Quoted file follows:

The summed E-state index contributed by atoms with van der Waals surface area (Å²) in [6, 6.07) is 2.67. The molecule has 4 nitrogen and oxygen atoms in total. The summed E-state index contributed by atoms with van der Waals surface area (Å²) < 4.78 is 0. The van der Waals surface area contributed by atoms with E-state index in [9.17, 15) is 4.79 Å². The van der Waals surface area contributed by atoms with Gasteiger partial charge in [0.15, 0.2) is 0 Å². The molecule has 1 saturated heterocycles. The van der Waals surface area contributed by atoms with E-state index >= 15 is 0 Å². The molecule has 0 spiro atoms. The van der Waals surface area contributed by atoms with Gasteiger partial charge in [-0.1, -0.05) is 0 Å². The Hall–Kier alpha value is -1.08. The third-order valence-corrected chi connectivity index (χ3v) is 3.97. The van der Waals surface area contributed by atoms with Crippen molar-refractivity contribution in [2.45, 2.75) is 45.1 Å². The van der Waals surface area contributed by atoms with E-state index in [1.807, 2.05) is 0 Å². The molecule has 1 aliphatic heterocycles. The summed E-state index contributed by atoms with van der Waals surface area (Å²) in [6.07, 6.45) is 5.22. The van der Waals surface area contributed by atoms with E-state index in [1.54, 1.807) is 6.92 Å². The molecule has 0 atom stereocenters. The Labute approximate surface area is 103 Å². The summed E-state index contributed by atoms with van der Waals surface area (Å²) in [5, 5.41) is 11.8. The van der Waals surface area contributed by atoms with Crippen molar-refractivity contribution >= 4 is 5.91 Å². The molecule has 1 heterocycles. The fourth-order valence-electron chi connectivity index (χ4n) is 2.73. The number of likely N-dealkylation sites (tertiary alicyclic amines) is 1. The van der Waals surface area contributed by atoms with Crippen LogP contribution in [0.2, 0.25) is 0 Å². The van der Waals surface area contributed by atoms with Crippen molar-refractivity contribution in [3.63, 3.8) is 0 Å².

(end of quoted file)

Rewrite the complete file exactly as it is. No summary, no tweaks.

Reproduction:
The summed E-state index contributed by atoms with van der Waals surface area (Å²) in [6, 6.07) is 2.67. The molecule has 4 nitrogen and oxygen atoms in total. The summed E-state index contributed by atoms with van der Waals surface area (Å²) < 4.78 is 0. The van der Waals surface area contributed by atoms with E-state index in [9.17, 15) is 4.79 Å². The van der Waals surface area contributed by atoms with Gasteiger partial charge in [0.15, 0.2) is 0 Å². The molecule has 1 saturated heterocycles. The van der Waals surface area contributed by atoms with E-state index >= 15 is 0 Å². The molecule has 0 spiro atoms. The van der Waals surface area contributed by atoms with Gasteiger partial charge in [-0.1, -0.05) is 0 Å². The Hall–Kier alpha value is -1.08. The third-order valence-corrected chi connectivity index (χ3v) is 3.97. The van der Waals surface area contributed by atoms with Crippen molar-refractivity contribution in [2.45, 2.75) is 45.1 Å². The van der Waals surface area contributed by atoms with E-state index in [1.807, 2.05) is 0 Å². The molecule has 1 aliphatic heterocycles. The summed E-state index contributed by atoms with van der Waals surface area (Å²) in [6.07, 6.45) is 5.22. The van der Waals surface area contributed by atoms with E-state index in [1.54, 1.807) is 6.92 Å². The molecule has 0 atom stereocenters. The Labute approximate surface area is 103 Å². The summed E-state index contributed by atoms with van der Waals surface area (Å²) in [5, 5.41) is 11.8. The van der Waals surface area contributed by atoms with Crippen molar-refractivity contribution >= 4 is 5.91 Å². The molecule has 1 heterocycles. The fourth-order valence-electron chi connectivity index (χ4n) is 2.73. The number of likely N-dealkylation sites (tertiary alicyclic amines) is 1. The van der Waals surface area contributed by atoms with Crippen LogP contribution in [0.2, 0.25) is 0 Å². The van der Waals surface area contributed by atoms with Crippen molar-refractivity contribution in [3.63, 3.8) is 0 Å².